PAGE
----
It’s so Tunbridge Wells - charity shops  a treasure trove of top designer labels

It’s so Tunbridge Wells - charity shops a treasure trove of top designer labels

3rd April 2019

CHARITY shops in Tunbridge Wells have tens of thousands of pounds worth of designer labels, making the town one of the best places in the country for snapping up high-end fashion brands at bargain prices.

In one charity shop alone, frugal fashionistas can find Prada handbags, Hugo Boss skirts and dresses by Erdem, as worn by the Duchess of Sussex, Meghan Markle—nearly all of it either brand new or unworn.

“Most of them still have their original tags on and clearly have never been used or worn,” said Alison Homewood, manager of the mental health charity shop, Mind, on Tunbridge Wells High Street.

She continued: “I think people buy these items and never get round to wearing them but realise they could be very valuable to a shop like ours. Perhaps people have brought these items in because they want to support people with mental health problems or maybe they know somebody with a mental health condition.”

It is not just one or two items brought into the store, either, Ms Homewood said there are ‘tens of thousands of pounds worth’ of designer gear in the charity’s clothes rails, but it isn’t sold off at rock bottom prices.

“On one rack alone I have priced it up £12,000 worth of designer skirts and dresses—and their original value must be four times that amount,” she said.

“I can’t just give these items away for £5, it wouldn’t be fair on the donors. So they are priced fairly.”

She added that one dress, which has never been worn and still has its original label attached, is available from Prada stores for an eye-watering £1,400, but is priced at £350 in the charity shop.

Of course, even in affluent Tunbridge Wells, not everybody can afford to spend hundreds of pounds on a designer dress, so Ms Homewood is thinking of selling some of these designer labels online.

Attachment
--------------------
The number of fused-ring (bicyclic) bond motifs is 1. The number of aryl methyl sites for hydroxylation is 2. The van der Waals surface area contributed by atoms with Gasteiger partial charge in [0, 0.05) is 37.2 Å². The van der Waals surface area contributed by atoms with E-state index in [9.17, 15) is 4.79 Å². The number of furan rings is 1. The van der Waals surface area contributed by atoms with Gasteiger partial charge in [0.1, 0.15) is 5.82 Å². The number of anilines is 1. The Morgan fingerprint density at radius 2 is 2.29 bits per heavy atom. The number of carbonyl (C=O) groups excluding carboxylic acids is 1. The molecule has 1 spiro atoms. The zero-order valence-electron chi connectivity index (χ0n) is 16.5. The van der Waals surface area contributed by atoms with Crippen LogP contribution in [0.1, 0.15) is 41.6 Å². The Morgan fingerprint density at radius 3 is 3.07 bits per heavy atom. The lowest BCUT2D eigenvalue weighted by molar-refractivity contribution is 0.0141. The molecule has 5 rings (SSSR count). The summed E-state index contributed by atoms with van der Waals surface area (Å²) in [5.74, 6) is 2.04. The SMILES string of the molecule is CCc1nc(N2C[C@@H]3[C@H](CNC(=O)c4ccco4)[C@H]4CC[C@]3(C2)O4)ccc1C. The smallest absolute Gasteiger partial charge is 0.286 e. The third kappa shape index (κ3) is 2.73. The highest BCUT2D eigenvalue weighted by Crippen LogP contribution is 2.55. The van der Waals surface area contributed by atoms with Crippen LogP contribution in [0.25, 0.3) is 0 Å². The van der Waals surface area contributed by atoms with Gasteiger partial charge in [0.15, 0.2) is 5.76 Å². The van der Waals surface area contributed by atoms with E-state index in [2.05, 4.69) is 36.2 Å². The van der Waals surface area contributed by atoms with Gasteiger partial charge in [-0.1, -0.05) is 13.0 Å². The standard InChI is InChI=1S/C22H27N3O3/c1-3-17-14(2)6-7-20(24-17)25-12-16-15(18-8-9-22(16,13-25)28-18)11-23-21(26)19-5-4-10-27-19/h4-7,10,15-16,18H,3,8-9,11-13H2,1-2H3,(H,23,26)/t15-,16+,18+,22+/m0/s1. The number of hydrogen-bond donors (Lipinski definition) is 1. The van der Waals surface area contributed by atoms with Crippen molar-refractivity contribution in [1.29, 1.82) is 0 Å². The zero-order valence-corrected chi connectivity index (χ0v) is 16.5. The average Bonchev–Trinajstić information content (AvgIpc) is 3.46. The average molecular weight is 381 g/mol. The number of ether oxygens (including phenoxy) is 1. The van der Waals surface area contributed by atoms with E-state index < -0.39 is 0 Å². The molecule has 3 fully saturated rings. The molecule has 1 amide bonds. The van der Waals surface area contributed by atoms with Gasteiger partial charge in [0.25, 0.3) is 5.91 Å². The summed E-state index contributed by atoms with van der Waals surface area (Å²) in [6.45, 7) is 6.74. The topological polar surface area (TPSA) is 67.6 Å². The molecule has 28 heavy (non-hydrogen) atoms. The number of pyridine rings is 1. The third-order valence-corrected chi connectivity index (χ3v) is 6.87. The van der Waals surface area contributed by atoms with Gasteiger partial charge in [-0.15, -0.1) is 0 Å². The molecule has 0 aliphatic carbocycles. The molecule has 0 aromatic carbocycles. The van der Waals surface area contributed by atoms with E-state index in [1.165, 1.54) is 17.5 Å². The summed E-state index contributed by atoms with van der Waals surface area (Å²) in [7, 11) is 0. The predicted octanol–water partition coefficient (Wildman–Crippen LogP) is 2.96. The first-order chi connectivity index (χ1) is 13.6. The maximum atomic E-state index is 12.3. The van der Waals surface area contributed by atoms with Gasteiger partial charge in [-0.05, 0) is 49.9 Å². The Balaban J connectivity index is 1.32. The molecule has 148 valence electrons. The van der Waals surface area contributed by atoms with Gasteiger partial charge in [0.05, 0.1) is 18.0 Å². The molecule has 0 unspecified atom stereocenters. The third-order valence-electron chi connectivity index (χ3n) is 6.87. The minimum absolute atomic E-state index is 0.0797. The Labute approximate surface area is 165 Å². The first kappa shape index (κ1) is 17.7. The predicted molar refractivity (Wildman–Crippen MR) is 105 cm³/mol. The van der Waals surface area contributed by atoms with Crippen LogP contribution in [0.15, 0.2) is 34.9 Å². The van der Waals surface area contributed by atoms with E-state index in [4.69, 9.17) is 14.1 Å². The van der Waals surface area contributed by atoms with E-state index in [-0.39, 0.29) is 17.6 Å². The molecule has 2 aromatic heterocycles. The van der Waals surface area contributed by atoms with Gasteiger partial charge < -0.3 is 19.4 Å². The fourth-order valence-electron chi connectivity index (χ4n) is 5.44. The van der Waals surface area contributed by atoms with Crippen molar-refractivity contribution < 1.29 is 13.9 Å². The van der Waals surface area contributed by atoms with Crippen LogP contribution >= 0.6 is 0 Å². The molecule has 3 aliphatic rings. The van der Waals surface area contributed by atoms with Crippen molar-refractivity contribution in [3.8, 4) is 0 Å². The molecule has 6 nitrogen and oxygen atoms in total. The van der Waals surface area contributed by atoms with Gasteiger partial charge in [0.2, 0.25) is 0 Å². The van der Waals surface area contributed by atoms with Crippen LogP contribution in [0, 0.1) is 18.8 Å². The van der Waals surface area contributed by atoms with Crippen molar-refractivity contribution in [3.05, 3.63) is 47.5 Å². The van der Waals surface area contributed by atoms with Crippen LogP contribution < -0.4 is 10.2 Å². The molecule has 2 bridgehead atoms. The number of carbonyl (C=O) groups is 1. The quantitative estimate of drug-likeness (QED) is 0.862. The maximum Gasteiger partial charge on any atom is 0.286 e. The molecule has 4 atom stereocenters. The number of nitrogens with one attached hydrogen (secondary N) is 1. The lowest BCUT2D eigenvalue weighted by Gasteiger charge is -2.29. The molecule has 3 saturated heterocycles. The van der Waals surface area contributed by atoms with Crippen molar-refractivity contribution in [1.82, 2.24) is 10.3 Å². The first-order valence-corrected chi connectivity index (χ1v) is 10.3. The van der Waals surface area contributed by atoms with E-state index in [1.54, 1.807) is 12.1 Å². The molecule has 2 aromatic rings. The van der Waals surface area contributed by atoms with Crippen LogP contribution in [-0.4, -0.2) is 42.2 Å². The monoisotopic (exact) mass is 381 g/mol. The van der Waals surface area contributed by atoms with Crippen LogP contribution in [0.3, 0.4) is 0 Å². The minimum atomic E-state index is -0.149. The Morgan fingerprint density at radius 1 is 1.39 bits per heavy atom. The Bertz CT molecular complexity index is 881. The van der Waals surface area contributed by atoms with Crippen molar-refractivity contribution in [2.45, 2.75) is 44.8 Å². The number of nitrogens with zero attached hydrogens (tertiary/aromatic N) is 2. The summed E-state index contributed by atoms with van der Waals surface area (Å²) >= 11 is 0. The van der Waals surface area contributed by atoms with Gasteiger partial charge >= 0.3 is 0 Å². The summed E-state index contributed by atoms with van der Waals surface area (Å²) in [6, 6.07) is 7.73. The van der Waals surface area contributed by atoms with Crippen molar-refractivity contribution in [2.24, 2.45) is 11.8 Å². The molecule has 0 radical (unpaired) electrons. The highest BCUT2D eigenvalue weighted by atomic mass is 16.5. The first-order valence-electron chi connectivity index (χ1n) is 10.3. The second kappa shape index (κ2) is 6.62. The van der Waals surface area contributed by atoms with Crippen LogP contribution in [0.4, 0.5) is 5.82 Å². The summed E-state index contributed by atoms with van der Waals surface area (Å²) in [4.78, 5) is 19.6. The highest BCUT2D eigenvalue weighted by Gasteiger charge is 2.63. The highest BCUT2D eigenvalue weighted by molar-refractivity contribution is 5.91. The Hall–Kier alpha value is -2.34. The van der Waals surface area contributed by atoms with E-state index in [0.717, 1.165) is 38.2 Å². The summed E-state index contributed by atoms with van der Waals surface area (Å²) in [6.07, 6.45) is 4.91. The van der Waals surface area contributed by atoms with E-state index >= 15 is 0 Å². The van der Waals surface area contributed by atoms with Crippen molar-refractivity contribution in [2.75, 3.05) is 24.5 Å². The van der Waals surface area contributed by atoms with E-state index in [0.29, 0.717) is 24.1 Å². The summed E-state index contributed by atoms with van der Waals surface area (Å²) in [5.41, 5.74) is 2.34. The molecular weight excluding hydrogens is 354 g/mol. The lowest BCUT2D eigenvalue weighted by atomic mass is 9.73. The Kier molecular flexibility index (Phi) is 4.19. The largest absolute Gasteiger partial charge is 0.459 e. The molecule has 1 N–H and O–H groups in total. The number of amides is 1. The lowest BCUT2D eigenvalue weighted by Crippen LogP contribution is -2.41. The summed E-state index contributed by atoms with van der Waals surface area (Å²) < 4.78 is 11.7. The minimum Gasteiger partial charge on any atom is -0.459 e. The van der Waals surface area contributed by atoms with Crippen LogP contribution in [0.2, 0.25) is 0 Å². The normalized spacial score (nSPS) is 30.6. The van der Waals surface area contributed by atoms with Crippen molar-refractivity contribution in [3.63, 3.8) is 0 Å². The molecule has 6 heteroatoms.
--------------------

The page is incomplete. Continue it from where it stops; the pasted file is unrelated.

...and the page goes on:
“We are currently looking to build a website and hopefully find buyers from farther afield. I want to raise as much money as I can for the charity, and this seems like the best way forward,” she added.

And it is not just Mind where thrifty Tunbridge Wells’ fashion lovers can find a bargain.

At Cancer Research on Mount Pleasant Rd, around a third of the clothing items are by big name designer labels.

“We are so lucky here,” said Manager, Ray King. “The quality of the stuff we get here is amazing. I think partly it is because Tunbridge Wells is such an affluent area.”

He listed DKNY, Ralph Lauren, and Radley among some of the designer labels in the charity shop, and added: “So many of it is unused and some of it is absolutely brand new.”

Like Mind, he said the charity shop now turns to the web to sell many of these high-end products, often listing them on eBay.

“I have to get the most money I can for them for both the charity and for the donors,” he admitted.

Nationally, it is part of a growing trend of fashion conscious people, especially the young, now turning to charity shops.

In a survey published last week, nearly half of consumers said they would buy clothes that were pre-owned, with 80 per cent of young people happy to shop second-hand.

The poll, conducted by waste management agency, BusinessWaste.co.uk found that there is no longer a stigma when it comes to buying second-hand clothing.

Mark Hall, Communications Director of BusinessWaste.co.uk, said: “People are turning to second-hand clothing – not just out of financial necessity, but out of choice.

“Older people are used to buying clothes that were made to last and passing hand-me-downs through families, which explains this age group’s willingness to buy second-hand.

“And, on the other end of the scale, young people are increasingly environmentally conscious, which could certainly influence their shopping decisions and cause them to turn away from fast fashion.”

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